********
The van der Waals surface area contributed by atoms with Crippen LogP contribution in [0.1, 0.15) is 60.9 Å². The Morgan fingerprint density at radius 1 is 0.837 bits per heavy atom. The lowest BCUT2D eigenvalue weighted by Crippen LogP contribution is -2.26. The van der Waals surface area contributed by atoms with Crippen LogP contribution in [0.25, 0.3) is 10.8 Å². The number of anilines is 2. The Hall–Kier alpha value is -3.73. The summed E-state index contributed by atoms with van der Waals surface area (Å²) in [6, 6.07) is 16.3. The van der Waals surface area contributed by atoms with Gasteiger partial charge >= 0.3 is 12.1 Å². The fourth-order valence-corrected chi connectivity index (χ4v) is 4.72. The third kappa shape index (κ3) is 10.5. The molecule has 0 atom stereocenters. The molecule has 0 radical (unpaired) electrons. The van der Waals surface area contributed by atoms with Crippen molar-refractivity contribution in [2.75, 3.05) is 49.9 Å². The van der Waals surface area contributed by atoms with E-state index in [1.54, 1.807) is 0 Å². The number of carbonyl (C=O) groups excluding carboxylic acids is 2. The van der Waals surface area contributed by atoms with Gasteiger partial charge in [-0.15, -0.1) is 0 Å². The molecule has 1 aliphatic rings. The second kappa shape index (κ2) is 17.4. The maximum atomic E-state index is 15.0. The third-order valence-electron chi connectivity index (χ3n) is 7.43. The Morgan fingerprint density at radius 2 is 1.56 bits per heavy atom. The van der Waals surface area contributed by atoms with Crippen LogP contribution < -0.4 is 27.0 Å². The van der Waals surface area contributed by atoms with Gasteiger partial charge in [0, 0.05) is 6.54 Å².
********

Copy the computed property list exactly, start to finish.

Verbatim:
The van der Waals surface area contributed by atoms with Crippen LogP contribution in [0.1, 0.15) is 60.9 Å². The Morgan fingerprint density at radius 1 is 0.837 bits per heavy atom. The lowest BCUT2D eigenvalue weighted by Crippen LogP contribution is -2.26. The van der Waals surface area contributed by atoms with Crippen LogP contribution in [0.25, 0.3) is 10.8 Å². The number of anilines is 2. The Hall–Kier alpha value is -3.73. The summed E-state index contributed by atoms with van der Waals surface area (Å²) in [6, 6.07) is 16.3. The van der Waals surface area contributed by atoms with Gasteiger partial charge >= 0.3 is 12.1 Å². The fourth-order valence-corrected chi connectivity index (χ4v) is 4.72. The third kappa shape index (κ3) is 10.5. The molecule has 0 atom stereocenters. The molecule has 0 radical (unpaired) electrons. The van der Waals surface area contributed by atoms with Crippen molar-refractivity contribution in [2.75, 3.05) is 49.9 Å². The van der Waals surface area contributed by atoms with E-state index in [1.54, 1.807) is 0 Å². The number of carbonyl (C=O) groups excluding carboxylic acids is 2. The van der Waals surface area contributed by atoms with Gasteiger partial charge in [-0.15, -0.1) is 0 Å². The molecule has 1 aliphatic rings. The second kappa shape index (κ2) is 17.4. The maximum atomic E-state index is 15.0. The third-order valence-electron chi connectivity index (χ3n) is 7.43. The Morgan fingerprint density at radius 2 is 1.56 bits per heavy atom. The van der Waals surface area contributed by atoms with Crippen LogP contribution < -0.4 is 27.0 Å². The van der Waals surface area contributed by atoms with Gasteiger partial charge in [0, 0.05) is 6.54 Å².